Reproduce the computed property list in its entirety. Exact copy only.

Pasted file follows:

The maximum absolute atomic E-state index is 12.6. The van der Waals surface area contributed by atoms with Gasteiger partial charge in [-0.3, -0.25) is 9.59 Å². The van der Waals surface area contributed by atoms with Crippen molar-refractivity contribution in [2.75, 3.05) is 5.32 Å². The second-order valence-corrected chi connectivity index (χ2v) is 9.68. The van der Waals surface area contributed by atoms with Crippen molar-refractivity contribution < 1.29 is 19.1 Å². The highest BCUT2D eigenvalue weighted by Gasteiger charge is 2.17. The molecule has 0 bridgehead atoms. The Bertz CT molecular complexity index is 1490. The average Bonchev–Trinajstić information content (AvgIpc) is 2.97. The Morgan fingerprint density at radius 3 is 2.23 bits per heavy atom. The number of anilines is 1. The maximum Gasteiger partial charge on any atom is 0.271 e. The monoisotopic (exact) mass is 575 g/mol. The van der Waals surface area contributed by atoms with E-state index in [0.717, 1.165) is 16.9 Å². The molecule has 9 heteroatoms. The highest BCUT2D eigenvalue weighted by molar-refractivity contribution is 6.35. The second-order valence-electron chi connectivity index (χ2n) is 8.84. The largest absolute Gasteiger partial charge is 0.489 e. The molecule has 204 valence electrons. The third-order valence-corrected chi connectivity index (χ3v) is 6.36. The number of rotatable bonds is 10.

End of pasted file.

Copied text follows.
The maximum absolute atomic E-state index is 12.6. The van der Waals surface area contributed by atoms with Gasteiger partial charge in [-0.3, -0.25) is 9.59 Å². The van der Waals surface area contributed by atoms with Crippen molar-refractivity contribution in [2.75, 3.05) is 5.32 Å². The second-order valence-corrected chi connectivity index (χ2v) is 9.68. The van der Waals surface area contributed by atoms with Crippen molar-refractivity contribution < 1.29 is 19.1 Å². The highest BCUT2D eigenvalue weighted by Gasteiger charge is 2.17. The molecule has 0 bridgehead atoms. The Bertz CT molecular complexity index is 1490. The average Bonchev–Trinajstić information content (AvgIpc) is 2.97. The Morgan fingerprint density at radius 3 is 2.23 bits per heavy atom. The number of anilines is 1. The maximum Gasteiger partial charge on any atom is 0.271 e. The monoisotopic (exact) mass is 575 g/mol. The van der Waals surface area contributed by atoms with E-state index in [0.717, 1.165) is 16.9 Å². The molecule has 9 heteroatoms. The highest BCUT2D eigenvalue weighted by molar-refractivity contribution is 6.35. The second-order valence-electron chi connectivity index (χ2n) is 8.84. The largest absolute Gasteiger partial charge is 0.489 e. The molecule has 204 valence electrons. The third-order valence-corrected chi connectivity index (χ3v) is 6.36. The number of rotatable bonds is 10.